The role of science in Ireland is to support industry, create new jobs if possible, create new high tech start ups, and provide the type of graduates that multi-nationals here want to hire.
This then allows politicians to say we have invested X amount of taxpayers money in science, but that in return we have done A, B, and C, which has benefited the Irish economy greatly.
There are many problems with this approach. The most obvious is that science policy is set up to serve the short term needs of a group politicians rather than the long term needs of society.
If politicians alone decide what science should be funded then disaster must follow. It would be far better to allow scientists far more say on policy and what and who should be funded.
The demands on scientists too, to have industry partners secured in advance of funding, and to look for opportunities to secure patents or start new companies, puts serious scientists off.
Scientists that love their work, especially the best ones, did not go into science to claim patents, set up companies, or look at spreadsheets.
The result of this approach of course, is that many of the very best scientists in Ireland ignore SFI, and get their funding from places like the Wellcome Trust where their research is valued.
This is all bad enough, but what’s worse is that scientists are actively being discouraged from doing good science; and encouraged to do mediocre science that ticks all the right boxes.
What kind of scientist wants to do research where they know the answers in advance? Very few, I’d venture. Yet, many do it because it is the only way to get their research funded.
The SFI Summit this week hosted some 300 researchers, all highly grateful no doubt to receive support from SFI. Good luck to them all and many may well achieve great things.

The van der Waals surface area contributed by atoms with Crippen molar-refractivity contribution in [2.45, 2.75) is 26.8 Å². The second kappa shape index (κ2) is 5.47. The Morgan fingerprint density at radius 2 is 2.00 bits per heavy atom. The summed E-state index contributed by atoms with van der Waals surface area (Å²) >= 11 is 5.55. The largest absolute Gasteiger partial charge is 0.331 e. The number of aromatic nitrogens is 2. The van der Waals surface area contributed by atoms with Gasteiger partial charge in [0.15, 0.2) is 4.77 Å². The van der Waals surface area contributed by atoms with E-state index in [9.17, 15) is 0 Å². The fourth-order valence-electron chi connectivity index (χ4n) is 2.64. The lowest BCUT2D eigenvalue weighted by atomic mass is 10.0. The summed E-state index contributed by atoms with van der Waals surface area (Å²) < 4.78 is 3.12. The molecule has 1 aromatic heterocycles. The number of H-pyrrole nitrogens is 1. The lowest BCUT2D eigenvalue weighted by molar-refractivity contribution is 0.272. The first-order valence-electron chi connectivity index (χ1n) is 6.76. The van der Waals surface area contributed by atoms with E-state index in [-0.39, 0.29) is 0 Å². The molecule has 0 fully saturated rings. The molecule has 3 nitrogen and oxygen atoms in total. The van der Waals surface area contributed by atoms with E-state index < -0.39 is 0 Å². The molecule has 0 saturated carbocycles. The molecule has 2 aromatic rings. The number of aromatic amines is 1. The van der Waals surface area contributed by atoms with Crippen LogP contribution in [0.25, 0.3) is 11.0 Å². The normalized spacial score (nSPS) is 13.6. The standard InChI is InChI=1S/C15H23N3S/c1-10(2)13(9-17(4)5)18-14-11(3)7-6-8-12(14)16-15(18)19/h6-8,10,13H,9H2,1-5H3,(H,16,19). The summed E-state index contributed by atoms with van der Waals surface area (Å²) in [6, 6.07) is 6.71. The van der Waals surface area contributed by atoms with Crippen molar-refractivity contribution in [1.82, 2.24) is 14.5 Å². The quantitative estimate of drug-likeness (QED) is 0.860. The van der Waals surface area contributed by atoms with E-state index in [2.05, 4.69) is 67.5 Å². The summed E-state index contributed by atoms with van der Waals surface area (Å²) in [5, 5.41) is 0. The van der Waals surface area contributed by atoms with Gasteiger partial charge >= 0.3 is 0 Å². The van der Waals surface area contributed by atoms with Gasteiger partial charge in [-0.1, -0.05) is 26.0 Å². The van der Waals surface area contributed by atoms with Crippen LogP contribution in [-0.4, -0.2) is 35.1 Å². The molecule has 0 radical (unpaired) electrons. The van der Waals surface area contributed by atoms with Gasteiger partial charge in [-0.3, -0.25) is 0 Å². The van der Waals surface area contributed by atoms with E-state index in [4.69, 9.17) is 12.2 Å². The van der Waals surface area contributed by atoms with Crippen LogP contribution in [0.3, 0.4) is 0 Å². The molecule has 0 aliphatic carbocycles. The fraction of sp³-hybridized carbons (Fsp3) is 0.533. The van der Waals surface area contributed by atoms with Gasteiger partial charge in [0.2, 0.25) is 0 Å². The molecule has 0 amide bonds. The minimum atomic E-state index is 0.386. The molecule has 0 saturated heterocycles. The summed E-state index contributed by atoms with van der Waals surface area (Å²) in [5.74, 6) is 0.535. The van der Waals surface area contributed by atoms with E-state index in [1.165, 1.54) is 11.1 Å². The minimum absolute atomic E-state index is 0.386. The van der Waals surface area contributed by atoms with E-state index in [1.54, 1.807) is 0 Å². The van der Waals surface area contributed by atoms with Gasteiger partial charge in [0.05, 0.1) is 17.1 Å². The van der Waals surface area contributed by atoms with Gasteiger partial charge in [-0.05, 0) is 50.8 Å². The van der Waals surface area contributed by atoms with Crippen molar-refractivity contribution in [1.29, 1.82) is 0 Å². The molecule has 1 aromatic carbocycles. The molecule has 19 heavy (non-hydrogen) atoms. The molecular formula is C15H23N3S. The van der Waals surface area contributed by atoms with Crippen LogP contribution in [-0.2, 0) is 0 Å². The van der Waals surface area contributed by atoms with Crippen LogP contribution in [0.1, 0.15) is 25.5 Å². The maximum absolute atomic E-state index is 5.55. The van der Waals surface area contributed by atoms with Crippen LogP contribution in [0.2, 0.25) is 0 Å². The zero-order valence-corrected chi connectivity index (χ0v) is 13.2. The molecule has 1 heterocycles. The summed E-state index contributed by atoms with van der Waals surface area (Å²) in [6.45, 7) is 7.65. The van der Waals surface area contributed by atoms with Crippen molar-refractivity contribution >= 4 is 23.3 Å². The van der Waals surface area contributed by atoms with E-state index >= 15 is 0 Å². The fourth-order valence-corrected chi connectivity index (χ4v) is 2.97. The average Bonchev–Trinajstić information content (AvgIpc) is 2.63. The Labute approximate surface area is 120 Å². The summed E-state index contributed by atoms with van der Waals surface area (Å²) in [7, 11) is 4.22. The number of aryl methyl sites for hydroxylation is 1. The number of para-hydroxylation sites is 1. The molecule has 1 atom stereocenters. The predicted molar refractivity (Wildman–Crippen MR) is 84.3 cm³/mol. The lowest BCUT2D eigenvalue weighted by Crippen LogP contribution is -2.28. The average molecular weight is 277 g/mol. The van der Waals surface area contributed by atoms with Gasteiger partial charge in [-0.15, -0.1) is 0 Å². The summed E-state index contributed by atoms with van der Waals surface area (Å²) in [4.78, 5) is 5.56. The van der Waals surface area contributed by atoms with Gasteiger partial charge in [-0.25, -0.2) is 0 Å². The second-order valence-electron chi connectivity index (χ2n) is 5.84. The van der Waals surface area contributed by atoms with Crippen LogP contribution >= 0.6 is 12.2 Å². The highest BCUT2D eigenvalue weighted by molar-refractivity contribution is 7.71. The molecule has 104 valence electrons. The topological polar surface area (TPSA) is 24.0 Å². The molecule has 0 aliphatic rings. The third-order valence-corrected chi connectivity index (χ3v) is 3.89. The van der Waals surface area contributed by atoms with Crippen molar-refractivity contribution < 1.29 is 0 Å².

However, if they do so, it will be largely because they were clever enough to find a way to do creative science within a system that demands they serve the short term needs of politicians.
Or, because they decide they have had enough of SFI and all the commercial nonsense in Ireland, and up sticks and head for a country where they can do creative science.
This is why, as things stand, SFI is leading Irish science over the cliff. Our reputation as a place to do science is already damaged, and, the longer current policy continues, the more serious, and long lasting the damage will be.
It’s been a tough few years, but Irish science is seeing some signs of light – literally – with the opening of a new €30 million government and industry backed photonics research centre.
The Irish Photonic Integration Centre (IPIC) has been set up with an eye on growing Ireland’s share of the huge €58 billion European photonics market.
Photonics – the science of light – underpins many high-technology sectors, including medical devices, and IT, in which Ireland is strong.
The IPIC, which comes under the remit of Science Foundation Ireland, will bring together four research institutes, over 100 researchers and 18 industry partners.
The goal of the IPIC is to create 200 new jobs over the next six years. Funding of €20 million is provided by the Department of Jobs, Enterprise and with an additional €10 million coming from industry.
Commenting at the launch of the IPIC, Sean Sherlock, the Minister with responsibility for research and innovation said:
“The Centre is in prime position to achieve further funding from the Horizon 2020 funding round and to attract new companies and talent to Ireland”.
Ireland is to shed nearly 1000 Ph.D. and postdoctoral posts in 2010 and 2011 as a result of severe government budget cuts. This runs counter to the government’s stated policy of doubling the number of people who have Ph.D.s. Cuts in funding to Science Foundation Ireland (SFI), the public body responsible for investment in scientific and engineering research, has forced it to reduce the numbers of doctoral and postdoc researchers it supports by 950 by the end of next year.